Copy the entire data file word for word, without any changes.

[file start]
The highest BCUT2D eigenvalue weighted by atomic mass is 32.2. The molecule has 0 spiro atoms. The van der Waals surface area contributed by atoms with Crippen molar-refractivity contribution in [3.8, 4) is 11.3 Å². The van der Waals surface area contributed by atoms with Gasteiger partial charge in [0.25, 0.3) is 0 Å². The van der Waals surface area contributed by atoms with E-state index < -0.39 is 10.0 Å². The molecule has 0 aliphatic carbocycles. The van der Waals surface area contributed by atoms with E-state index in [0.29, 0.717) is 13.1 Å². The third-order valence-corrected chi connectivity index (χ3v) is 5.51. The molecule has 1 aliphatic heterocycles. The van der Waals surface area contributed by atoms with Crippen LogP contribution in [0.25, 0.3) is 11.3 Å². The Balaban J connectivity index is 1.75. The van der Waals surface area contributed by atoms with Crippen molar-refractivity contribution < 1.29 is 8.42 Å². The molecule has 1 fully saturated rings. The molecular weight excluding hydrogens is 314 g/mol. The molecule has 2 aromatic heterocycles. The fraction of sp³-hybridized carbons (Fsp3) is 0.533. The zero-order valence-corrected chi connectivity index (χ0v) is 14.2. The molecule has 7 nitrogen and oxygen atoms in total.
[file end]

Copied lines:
The highest BCUT2D eigenvalue weighted by atomic mass is 32.2. The molecule has 0 spiro atoms. The van der Waals surface area contributed by atoms with Crippen molar-refractivity contribution in [3.8, 4) is 11.3 Å². The van der Waals surface area contributed by atoms with Gasteiger partial charge in [0.25, 0.3) is 0 Å². The van der Waals surface area contributed by atoms with E-state index < -0.39 is 10.0 Å². The molecule has 0 aliphatic carbocycles. The van der Waals surface area contributed by atoms with E-state index in [0.29, 0.717) is 13.1 Å². The third-order valence-corrected chi connectivity index (χ3v) is 5.51. The molecule has 1 aliphatic heterocycles. The van der Waals surface area contributed by atoms with Crippen LogP contribution in [0.25, 0.3) is 11.3 Å². The Balaban J connectivity index is 1.75. The van der Waals surface area contributed by atoms with Crippen molar-refractivity contribution < 1.29 is 8.42 Å². The molecule has 1 fully saturated rings. The molecular weight excluding hydrogens is 314 g/mol. The molecule has 2 aromatic heterocycles. The fraction of sp³-hybridized carbons (Fsp3) is 0.533. The zero-order valence-corrected chi connectivity index (χ0v) is 14.2. The molecule has 7 nitrogen and oxygen atoms in total.